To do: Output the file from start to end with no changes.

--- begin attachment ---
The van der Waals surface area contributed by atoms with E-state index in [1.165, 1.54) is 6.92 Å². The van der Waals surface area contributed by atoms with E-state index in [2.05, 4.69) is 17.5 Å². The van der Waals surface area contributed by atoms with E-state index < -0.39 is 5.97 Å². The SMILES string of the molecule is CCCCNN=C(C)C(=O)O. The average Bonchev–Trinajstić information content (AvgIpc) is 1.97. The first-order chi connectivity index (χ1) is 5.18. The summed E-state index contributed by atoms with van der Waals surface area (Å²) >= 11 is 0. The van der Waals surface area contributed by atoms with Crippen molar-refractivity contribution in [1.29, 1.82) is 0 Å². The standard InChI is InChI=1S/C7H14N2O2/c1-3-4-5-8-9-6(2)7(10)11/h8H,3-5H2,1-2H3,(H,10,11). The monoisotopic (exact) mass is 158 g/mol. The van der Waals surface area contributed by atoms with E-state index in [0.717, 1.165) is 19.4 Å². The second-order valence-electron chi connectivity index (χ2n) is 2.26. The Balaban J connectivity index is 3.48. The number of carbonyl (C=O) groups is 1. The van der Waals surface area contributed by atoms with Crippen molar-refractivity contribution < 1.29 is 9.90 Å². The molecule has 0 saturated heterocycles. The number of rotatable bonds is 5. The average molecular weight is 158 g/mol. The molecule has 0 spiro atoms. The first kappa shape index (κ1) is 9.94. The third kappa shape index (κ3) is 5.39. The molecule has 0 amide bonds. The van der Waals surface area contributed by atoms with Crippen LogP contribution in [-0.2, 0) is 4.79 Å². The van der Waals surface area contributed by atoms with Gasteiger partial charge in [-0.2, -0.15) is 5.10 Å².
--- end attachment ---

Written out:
The van der Waals surface area contributed by atoms with E-state index in [1.165, 1.54) is 6.92 Å². The van der Waals surface area contributed by atoms with E-state index in [2.05, 4.69) is 17.5 Å². The van der Waals surface area contributed by atoms with E-state index < -0.39 is 5.97 Å². The SMILES string of the molecule is CCCCNN=C(C)C(=O)O. The average Bonchev–Trinajstić information content (AvgIpc) is 1.97. The first-order chi connectivity index (χ1) is 5.18. The summed E-state index contributed by atoms with van der Waals surface area (Å²) >= 11 is 0. The van der Waals surface area contributed by atoms with Crippen molar-refractivity contribution in [1.29, 1.82) is 0 Å². The standard InChI is InChI=1S/C7H14N2O2/c1-3-4-5-8-9-6(2)7(10)11/h8H,3-5H2,1-2H3,(H,10,11). The monoisotopic (exact) mass is 158 g/mol. The van der Waals surface area contributed by atoms with E-state index in [0.717, 1.165) is 19.4 Å². The second-order valence-electron chi connectivity index (χ2n) is 2.26. The Balaban J connectivity index is 3.48. The number of carbonyl (C=O) groups is 1. The van der Waals surface area contributed by atoms with Crippen molar-refractivity contribution < 1.29 is 9.90 Å². The molecule has 0 saturated heterocycles. The number of rotatable bonds is 5. The average molecular weight is 158 g/mol. The molecule has 0 spiro atoms. The first kappa shape index (κ1) is 9.94. The third kappa shape index (κ3) is 5.39. The molecule has 0 amide bonds. The van der Waals surface area contributed by atoms with Crippen LogP contribution in [-0.2, 0) is 4.79 Å². The van der Waals surface area contributed by atoms with Gasteiger partial charge in [-0.2, -0.15) is 5.10 Å².